A Staten Island triathlete and endurance coach ventures into the ultramarathon realm where there are seemingly no limits to human endurance. In 2013, he successfully finished the Grand Slam of Ultrarunning (picture of 2013 Grand Slam finishers above; I'm second from right), becoming only the 282nd person (since its beginnings in 1986) and only the fourth New Yorker to finish four of the oldest and most prestigious 100 mile ultramarathons in the U.S. in only 10 weeks.

Tuesday, April 3, 2012

Beating the Rising Bridge Tolls - A Worthy Project

I've gotten way past the point where I'm done complaining about everything.

One of the best things that you can do is put yourself in a position to bypass the system a bit. In almost every situation, it can be done. Sometimes it takes a bit of planning though in order to pull it off. And most of the time, having a good fitness base helps you...a lot.

Such as the case with the tolls on Staten Island. There are definitely a lot of people here complaining about those tolls. They have a point...on every entry point, we have to pay in order to get onto Staten Island. In other words we're basically hostages to both the Port Authority and the Triborough Bridge and Tunnel Authority in order to get back to our homes.

And in spite of all the complaining in the local media, these two outfits keep on jacking up the tolls. And nothing gets done.

I am way past complaining. It's time to do something.

The project involves getting across a body of water in a boat while carrying a bike, then riding the bike in NJ to my destination.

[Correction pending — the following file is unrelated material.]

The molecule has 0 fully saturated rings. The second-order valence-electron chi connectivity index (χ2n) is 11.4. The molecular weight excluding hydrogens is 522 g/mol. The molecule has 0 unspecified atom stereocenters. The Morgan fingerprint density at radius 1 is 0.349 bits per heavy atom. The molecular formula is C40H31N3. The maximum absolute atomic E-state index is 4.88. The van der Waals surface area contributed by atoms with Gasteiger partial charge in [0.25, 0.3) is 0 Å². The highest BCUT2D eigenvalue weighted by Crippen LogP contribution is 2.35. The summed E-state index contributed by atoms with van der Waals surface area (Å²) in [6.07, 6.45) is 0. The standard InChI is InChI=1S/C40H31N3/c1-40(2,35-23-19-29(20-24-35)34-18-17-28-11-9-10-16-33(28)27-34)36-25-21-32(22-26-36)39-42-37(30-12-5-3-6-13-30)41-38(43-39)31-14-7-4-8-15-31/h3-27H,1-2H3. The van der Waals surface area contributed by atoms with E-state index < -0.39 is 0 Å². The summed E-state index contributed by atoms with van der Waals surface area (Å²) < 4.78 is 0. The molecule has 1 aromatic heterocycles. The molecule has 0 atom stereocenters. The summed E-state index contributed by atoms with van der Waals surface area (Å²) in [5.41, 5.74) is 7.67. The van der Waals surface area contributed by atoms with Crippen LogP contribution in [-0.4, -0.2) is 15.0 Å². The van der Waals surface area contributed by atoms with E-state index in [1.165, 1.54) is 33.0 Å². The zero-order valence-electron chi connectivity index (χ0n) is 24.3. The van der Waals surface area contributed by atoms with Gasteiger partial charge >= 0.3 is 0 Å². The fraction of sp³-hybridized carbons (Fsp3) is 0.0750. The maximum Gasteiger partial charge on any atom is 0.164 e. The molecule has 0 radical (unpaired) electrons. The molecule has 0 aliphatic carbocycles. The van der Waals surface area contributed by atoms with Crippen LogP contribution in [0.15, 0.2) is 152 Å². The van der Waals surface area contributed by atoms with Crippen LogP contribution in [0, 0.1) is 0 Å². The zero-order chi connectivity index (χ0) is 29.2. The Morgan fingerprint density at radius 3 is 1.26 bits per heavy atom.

Both the boat and bike have to be portable. In this case, there are bikes that are foldable and there are boats that do deflate into a bag. You can also get oars for the boat that collapse also.

Basically the plan is this. I inflate the boat on the shore on Staten Island, put my collapsible bike on board. I then row over to the NJ side, then deflate the boat and fold the oars and put them both into a bad that I can carry on my back. Then unfold the bike, and then cycle over to my destination.

Anyway, here is a great example of the kayak bag that I can use while riding on my bike. It's only about $60 and looks pretty durable for carrying around...

The link to the bag is here... http://static.altrec.com/images/shop/multiview/NRS/19942.bck.mv_d.jpg .

The inflatable kayaks that can fit usually are in the range of $500-$1000, which isn't bad at all. There are a list of kayaks that can go into this sack here. The folding oars that they have are also in the range of $60, which is great.

Now for the folding bikes. There are several brands that make good, durable folding bikes there is the Bike Friday brand, the Montague brand, and, if cash strapped, the Citizen brand. All look pretty reasonable to get around on the other side of the river.

Although I would not dare cross the length of the Verrazano Bridge using this method as it is too wide and too tidal to cross, but crossing the narrow Arthur Kill is quite reasonable and might be the way to go.

I might have finally figured out a way to stick my middle finger at the Port Authority. It might take several months for my plan to come to fruition, but hey, they are not going to limit my freedom of movement in this country.

As I stated before, I'm through complaining. I'm fit, I'm active, and I can make this possible.

1 comment:

  1. Pete, I am a kayaker for almost 20 yrs. I love your idea. It has crossed my mind sooooo many times. However your planning, I believe, is a bit flawed. Inflatable kayaks have a tendency to be slaves to Mother Nature. They get pushed around quite a bit by the wind. Believe it or not, wind will be you biggest enemy. Not tides. Although, tide also have to be accounted for. The other problem with inflatables is landing/launching from rocky areas. They have a tendency to get punctures. They are also, inefficient for paddling. Spend the extra money. Get either a root-molded kayak(inexpensive), or if you wish to get a folding kayak, look at feathercraft. Feathercraft is expensive. You will love the paddling, instead of just surviving the crossing. Another sport will open up for you. I promise